We woke up this morning to blue skies, a perfect day for a boat ride. There is a 2 hour boat ride on Waterton Lake each day at 10:00 and 1:00. We chose the 10:00 cruise as afternoon rains were forecasted.
As we left the dock, our first view of Prince of Wales Hotel from the water.
The views from the boat were pretty amazing.
We stopped for a moment in the water to observe the U.S./Canada border. There are two markers at the edge
and a path up the mountain marking the border.
After crossing back into the United States we were told that in 1932 Waterton Lakes National Park was combined with Glacier National Park to form the world's first International Peace Park.
The boat usually stops for a short time for passengers to explore Goat Haunt, the grassy area around the mountain below, but the U.S. rangers have not opened this area yet. So, we just cruised by turning around for our journey back.
After the cruise, we headed home for lunch and then decided to make the 40km drive to Cardston to explore the
From their brochure: "The award-winning Remington Carriage Museum is the world's finest museum of horse-drawn whiles with over 250 carriages, coaches, buggies, wagons, sleighs and other specialized vehicles."
Don Remington began collecting horse drawn vehicles in 1954 when he restored a cutter to bring Santa Claus into Cranston for the town's Christmas celebration. Consumed by his hobby, Don often used the early morning hours to restore carriage before going to work at his construction business. Over 33 years he gathered a collection of 48 vehicles, donating them to the Province of Alberta in 1987. The Province built the Remington Carriage Museum adding additional vehicles and it opened in 1993, showcasing one of the largest collections of horse drawn vehicles.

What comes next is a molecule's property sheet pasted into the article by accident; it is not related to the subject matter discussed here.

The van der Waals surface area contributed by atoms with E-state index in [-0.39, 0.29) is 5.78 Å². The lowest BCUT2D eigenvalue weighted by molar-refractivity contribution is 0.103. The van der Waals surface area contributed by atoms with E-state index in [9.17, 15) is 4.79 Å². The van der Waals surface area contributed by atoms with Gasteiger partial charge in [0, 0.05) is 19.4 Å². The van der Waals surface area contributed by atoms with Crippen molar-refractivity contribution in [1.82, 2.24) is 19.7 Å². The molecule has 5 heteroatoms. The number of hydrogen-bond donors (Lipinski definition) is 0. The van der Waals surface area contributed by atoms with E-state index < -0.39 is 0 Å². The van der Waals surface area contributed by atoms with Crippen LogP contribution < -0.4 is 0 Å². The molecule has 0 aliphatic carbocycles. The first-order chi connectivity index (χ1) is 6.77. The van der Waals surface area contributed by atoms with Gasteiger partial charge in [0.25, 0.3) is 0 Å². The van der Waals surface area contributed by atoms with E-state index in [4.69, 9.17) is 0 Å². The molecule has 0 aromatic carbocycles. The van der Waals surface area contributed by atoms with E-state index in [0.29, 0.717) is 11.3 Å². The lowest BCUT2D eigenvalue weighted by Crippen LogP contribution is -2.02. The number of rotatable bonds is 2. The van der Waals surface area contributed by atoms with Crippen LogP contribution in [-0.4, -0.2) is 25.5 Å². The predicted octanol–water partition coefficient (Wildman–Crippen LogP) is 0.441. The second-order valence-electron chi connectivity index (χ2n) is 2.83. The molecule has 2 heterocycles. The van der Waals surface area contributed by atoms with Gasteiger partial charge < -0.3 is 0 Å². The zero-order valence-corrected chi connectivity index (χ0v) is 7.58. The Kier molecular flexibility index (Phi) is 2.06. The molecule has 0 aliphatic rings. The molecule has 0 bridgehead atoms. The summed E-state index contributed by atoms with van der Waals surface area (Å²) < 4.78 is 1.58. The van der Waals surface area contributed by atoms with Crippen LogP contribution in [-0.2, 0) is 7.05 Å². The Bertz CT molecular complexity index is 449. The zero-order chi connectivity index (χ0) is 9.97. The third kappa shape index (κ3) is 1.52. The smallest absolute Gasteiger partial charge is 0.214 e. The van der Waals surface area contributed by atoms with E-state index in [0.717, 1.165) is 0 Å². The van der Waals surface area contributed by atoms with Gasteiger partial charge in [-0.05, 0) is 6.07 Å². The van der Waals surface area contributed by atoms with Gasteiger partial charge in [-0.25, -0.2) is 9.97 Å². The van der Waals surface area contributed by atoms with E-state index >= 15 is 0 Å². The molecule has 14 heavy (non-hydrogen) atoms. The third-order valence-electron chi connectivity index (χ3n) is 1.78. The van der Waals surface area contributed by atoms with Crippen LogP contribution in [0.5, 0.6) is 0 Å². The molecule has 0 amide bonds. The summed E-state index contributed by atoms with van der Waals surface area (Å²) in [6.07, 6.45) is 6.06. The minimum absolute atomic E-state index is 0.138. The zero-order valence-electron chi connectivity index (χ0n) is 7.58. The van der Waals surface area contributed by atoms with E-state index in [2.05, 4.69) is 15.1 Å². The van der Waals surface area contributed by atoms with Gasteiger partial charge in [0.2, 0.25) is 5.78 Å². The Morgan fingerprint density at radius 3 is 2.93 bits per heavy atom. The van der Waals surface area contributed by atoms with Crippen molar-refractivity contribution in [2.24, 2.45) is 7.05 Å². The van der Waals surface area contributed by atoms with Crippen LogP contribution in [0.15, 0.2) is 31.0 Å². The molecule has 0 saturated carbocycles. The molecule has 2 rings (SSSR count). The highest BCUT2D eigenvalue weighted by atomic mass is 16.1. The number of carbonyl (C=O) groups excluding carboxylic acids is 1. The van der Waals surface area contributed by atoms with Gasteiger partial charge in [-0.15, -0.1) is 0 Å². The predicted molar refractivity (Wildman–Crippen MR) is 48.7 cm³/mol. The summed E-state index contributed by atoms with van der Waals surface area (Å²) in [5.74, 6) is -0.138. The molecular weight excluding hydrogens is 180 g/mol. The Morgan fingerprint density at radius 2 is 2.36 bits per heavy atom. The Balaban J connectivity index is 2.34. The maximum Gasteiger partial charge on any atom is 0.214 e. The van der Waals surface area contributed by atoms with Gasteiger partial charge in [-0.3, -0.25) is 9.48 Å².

We watched a movie about horse drawn carriages and the transition to horseless carriage. Afterwards, we met a docent for a 45 minute tour which I would definitely recommend.
This is caboose used to take children to school. There is a stove inside and the driver can sit inside, look out the window to guide the horse outside drawing the sleigh.
This carriage belonged to Vanderbilt family in the United States, the museum was offered quite a bit of money for it by the Vanderbilt Museum, but the stipulations of Remington's will stated that none of his collection could be sold.
Vanderbilt insignia on bridal and carriage.
Here is a fashionable hearst with horses draped to creat a more stately appearance.
I was fascinated by this dump wagon. Items would be hauled in the wagon and then the doors on the bottom would open to dump the load.
We were not expecting a lot here, but it was extremely informative and definitely worth a visit!